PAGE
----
Need to reinforce organisational culture across DPUs
The DPUs are fully empowered, compact, focused and integrated teams. To achieve GSK’s primary focus, the management should ensure alignment of internal culture in DPUs with the overall organisational culture. A vision for where the organisation and the DPUs are headed is essential for driving innovation efforts. Organisations successful in making the employees feel like family or imbuing a sense of belonging in the employees usually score higher on innovation
Need to drive innovation through employee focus within DPUs
To create goal directed communities, the top management at GSK can set objectives for the employees but the means to achieve the objectives are decided by the employees themselves. To help enhance innovativeness, GSK should ensure balanced autonomy, a proper integration of technical skills and teamwork, and personalised recognition/reward systems.
What are the special evaluation needs for a company such as GSK, with regards to its internal innovation? What characteristics of GSK do you believe have the most influence on how well GSK evaluates progress toward stated innovation goals?
A company such as GSK necessitates special evaluation criteria as listed below to manage internal innovations. However, some of GSKs characteristics favor progress towards its innovation goals.
1. Goals and objectives – Do innovations fit with company’s primary focus?
GSK’s extensive internal development efforts often lead to innovations that do not adhere to the company’s primary focus. GSK develops external discovery teams with other firms, universities or research labs. Thus, GSK strives to maintain its focus on its own strategic goals and its eight primary areas of research for innovations.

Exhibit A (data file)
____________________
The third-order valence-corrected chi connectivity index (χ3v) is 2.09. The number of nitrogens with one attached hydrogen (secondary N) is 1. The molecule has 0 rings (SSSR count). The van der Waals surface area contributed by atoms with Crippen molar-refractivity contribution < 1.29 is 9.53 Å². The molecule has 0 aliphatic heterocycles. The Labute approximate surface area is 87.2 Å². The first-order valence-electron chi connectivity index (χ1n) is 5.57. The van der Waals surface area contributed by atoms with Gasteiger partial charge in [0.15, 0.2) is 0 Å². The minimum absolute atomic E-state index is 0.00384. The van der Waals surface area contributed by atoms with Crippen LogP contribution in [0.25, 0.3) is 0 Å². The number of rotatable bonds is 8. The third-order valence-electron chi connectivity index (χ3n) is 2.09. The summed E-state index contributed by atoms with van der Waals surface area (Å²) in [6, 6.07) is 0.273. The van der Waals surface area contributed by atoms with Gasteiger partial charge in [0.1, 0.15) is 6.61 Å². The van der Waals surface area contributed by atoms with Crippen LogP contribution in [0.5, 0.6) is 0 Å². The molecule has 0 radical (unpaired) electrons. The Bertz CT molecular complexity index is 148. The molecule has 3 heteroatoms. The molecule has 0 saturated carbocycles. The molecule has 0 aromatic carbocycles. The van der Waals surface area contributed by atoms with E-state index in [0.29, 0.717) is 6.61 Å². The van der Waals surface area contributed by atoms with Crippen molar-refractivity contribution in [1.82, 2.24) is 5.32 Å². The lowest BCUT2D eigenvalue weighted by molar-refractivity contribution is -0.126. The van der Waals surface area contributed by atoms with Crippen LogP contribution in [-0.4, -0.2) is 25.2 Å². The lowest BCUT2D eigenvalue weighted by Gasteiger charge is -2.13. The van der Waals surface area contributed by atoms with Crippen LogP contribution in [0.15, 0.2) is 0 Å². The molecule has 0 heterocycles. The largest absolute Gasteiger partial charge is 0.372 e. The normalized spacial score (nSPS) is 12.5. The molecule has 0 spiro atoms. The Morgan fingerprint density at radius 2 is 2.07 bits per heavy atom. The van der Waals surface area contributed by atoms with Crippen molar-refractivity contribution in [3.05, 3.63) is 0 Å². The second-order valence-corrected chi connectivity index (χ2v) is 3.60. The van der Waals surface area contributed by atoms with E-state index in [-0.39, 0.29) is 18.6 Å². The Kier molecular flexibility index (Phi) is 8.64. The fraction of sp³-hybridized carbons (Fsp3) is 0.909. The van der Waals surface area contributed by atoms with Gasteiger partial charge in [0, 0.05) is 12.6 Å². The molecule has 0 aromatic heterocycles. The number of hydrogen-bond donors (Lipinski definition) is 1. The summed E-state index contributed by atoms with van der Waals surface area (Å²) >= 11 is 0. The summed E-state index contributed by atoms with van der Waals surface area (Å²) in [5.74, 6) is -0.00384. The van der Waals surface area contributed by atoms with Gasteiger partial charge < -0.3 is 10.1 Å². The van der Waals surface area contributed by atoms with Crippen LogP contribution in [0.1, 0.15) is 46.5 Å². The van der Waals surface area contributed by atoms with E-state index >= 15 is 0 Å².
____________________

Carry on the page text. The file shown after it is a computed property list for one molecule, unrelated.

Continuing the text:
2. Policies – Do the policies drive and support innovation?
GSK screens approximately 65 million compounds annually in search of new pharmaceuticals to cure the diseases focused on. The firm has the culture and the processes that support innovation. In 2008, approximately 75 percent of new products in the pipeline were entirely new compounds/vaccines.
3. Resources and capabilities – How and where are resources and capabilities allocated?
GSK has a disciplined approach to how and where resources are allocated within R&D. More than 35 percent of discovery projects have been terminated following the reorganisation in 2008. After the elimination of these projects, the DPUs were given three year funding guarantees.
4. Value Creation – Are we creating value in the market?
GSK has made a ground-breaking effort to provide HIV/ AIDS drugs in developing countries at significant price reductions and has made other treatments available at reduced prices to people in the poorest countries of the world. GSK is focused on delivering best science and best products.
5. Competitiveness and Profitability – What products are marketable and generate revenue?
GSK is redefining its portfolio of products. GSK is concentrating its R&D on developing a higher volume of mid-size products in particular patient populations. This will lower the risk of the portfolio of drugs because the revenues of the firm will not be dependent on one or two major successes.